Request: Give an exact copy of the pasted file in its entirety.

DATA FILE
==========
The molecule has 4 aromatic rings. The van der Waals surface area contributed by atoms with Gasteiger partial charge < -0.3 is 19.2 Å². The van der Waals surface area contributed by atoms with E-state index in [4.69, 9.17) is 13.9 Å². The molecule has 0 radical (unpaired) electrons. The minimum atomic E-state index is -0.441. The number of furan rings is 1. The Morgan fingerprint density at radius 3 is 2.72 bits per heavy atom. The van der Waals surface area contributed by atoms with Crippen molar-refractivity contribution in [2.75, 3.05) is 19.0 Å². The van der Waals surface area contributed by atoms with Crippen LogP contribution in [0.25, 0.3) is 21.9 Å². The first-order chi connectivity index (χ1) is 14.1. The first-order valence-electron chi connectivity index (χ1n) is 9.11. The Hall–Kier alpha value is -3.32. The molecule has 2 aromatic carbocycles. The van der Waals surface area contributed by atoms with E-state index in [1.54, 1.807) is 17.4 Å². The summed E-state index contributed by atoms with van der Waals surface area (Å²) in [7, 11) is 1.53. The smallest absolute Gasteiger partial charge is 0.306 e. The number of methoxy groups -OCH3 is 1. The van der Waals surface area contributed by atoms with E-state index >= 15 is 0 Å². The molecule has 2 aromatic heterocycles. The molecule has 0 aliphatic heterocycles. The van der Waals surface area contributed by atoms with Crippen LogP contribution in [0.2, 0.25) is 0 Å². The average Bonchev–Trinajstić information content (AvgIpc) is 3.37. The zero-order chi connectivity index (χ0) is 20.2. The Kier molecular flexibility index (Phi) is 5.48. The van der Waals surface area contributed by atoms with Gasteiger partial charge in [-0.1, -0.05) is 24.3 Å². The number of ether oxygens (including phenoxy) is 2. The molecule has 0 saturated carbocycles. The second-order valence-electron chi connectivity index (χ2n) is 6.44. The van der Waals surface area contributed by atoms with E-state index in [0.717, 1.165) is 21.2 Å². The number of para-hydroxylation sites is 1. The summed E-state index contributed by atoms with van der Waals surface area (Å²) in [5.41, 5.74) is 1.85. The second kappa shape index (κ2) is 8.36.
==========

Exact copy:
The molecule has 4 aromatic rings. The van der Waals surface area contributed by atoms with Gasteiger partial charge < -0.3 is 19.2 Å². The van der Waals surface area contributed by atoms with E-state index in [4.69, 9.17) is 13.9 Å². The molecule has 0 radical (unpaired) electrons. The minimum atomic E-state index is -0.441. The number of furan rings is 1. The Morgan fingerprint density at radius 3 is 2.72 bits per heavy atom. The van der Waals surface area contributed by atoms with Crippen molar-refractivity contribution in [2.75, 3.05) is 19.0 Å². The van der Waals surface area contributed by atoms with Crippen LogP contribution in [0.25, 0.3) is 21.9 Å². The first-order chi connectivity index (χ1) is 14.1. The first-order valence-electron chi connectivity index (χ1n) is 9.11. The Hall–Kier alpha value is -3.32. The molecule has 2 aromatic carbocycles. The van der Waals surface area contributed by atoms with E-state index in [1.54, 1.807) is 17.4 Å². The summed E-state index contributed by atoms with van der Waals surface area (Å²) in [7, 11) is 1.53. The smallest absolute Gasteiger partial charge is 0.306 e. The number of methoxy groups -OCH3 is 1. The van der Waals surface area contributed by atoms with E-state index >= 15 is 0 Å². The molecule has 2 aromatic heterocycles. The molecule has 0 aliphatic heterocycles. The van der Waals surface area contributed by atoms with Crippen LogP contribution in [0.2, 0.25) is 0 Å². The average Bonchev–Trinajstić information content (AvgIpc) is 3.37. The zero-order chi connectivity index (χ0) is 20.2. The Kier molecular flexibility index (Phi) is 5.48. The van der Waals surface area contributed by atoms with Gasteiger partial charge in [-0.1, -0.05) is 24.3 Å². The number of ether oxygens (including phenoxy) is 2. The molecule has 0 saturated carbocycles. The second-order valence-electron chi connectivity index (χ2n) is 6.44. The van der Waals surface area contributed by atoms with E-state index in [0.717, 1.165) is 21.2 Å². The number of para-hydroxylation sites is 1. The summed E-state index contributed by atoms with van der Waals surface area (Å²) in [5.41, 5.74) is 1.85. The second kappa shape index (κ2) is 8.36.